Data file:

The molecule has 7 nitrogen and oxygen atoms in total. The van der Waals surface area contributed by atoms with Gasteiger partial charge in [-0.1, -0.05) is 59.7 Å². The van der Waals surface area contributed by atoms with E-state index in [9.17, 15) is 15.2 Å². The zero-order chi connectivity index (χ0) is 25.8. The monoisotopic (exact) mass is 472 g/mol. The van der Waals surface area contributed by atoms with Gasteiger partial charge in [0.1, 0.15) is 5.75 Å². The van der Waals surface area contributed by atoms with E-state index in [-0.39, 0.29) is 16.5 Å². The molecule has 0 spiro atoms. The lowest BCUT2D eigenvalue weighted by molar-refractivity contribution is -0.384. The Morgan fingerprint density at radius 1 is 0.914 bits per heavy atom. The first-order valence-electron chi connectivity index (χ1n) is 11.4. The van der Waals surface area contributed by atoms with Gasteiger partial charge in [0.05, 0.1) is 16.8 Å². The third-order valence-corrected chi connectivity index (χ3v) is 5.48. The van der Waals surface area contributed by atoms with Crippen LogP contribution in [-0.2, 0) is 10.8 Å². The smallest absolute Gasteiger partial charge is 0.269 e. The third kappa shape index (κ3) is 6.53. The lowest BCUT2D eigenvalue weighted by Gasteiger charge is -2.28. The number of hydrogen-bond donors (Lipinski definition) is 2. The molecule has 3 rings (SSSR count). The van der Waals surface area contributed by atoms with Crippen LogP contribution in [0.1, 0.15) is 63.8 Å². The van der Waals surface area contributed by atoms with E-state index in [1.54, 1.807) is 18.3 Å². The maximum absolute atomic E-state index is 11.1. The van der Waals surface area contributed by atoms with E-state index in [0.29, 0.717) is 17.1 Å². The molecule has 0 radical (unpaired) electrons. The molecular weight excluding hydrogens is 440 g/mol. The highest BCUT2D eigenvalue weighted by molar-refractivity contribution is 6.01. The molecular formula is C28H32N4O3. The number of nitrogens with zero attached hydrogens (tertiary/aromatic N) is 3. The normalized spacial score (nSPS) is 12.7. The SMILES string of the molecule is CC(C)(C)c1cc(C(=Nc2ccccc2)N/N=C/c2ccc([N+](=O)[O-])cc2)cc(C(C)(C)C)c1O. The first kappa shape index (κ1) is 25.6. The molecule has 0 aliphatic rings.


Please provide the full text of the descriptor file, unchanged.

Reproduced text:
The molecule has 7 nitrogen and oxygen atoms in total. The van der Waals surface area contributed by atoms with Gasteiger partial charge in [-0.1, -0.05) is 59.7 Å². The van der Waals surface area contributed by atoms with E-state index in [9.17, 15) is 15.2 Å². The zero-order chi connectivity index (χ0) is 25.8. The monoisotopic (exact) mass is 472 g/mol. The van der Waals surface area contributed by atoms with Gasteiger partial charge in [0.1, 0.15) is 5.75 Å². The van der Waals surface area contributed by atoms with E-state index in [-0.39, 0.29) is 16.5 Å². The molecule has 0 spiro atoms. The lowest BCUT2D eigenvalue weighted by molar-refractivity contribution is -0.384. The Morgan fingerprint density at radius 1 is 0.914 bits per heavy atom. The first-order valence-electron chi connectivity index (χ1n) is 11.4. The van der Waals surface area contributed by atoms with Gasteiger partial charge in [0.05, 0.1) is 16.8 Å². The third-order valence-corrected chi connectivity index (χ3v) is 5.48. The van der Waals surface area contributed by atoms with Crippen LogP contribution in [-0.2, 0) is 10.8 Å². The smallest absolute Gasteiger partial charge is 0.269 e. The third kappa shape index (κ3) is 6.53. The lowest BCUT2D eigenvalue weighted by Gasteiger charge is -2.28. The number of hydrogen-bond donors (Lipinski definition) is 2. The molecule has 3 rings (SSSR count). The van der Waals surface area contributed by atoms with Crippen LogP contribution in [0.1, 0.15) is 63.8 Å². The van der Waals surface area contributed by atoms with E-state index in [1.54, 1.807) is 18.3 Å². The maximum absolute atomic E-state index is 11.1. The van der Waals surface area contributed by atoms with E-state index in [0.29, 0.717) is 17.1 Å². The molecule has 0 radical (unpaired) electrons. The molecular weight excluding hydrogens is 440 g/mol. The highest BCUT2D eigenvalue weighted by molar-refractivity contribution is 6.01. The molecular formula is C28H32N4O3. The number of nitrogens with zero attached hydrogens (tertiary/aromatic N) is 3. The normalized spacial score (nSPS) is 12.7. The SMILES string of the molecule is CC(C)(C)c1cc(C(=Nc2ccccc2)N/N=C/c2ccc([N+](=O)[O-])cc2)cc(C(C)(C)C)c1O. The first kappa shape index (κ1) is 25.6. The molecule has 0 aliphatic rings.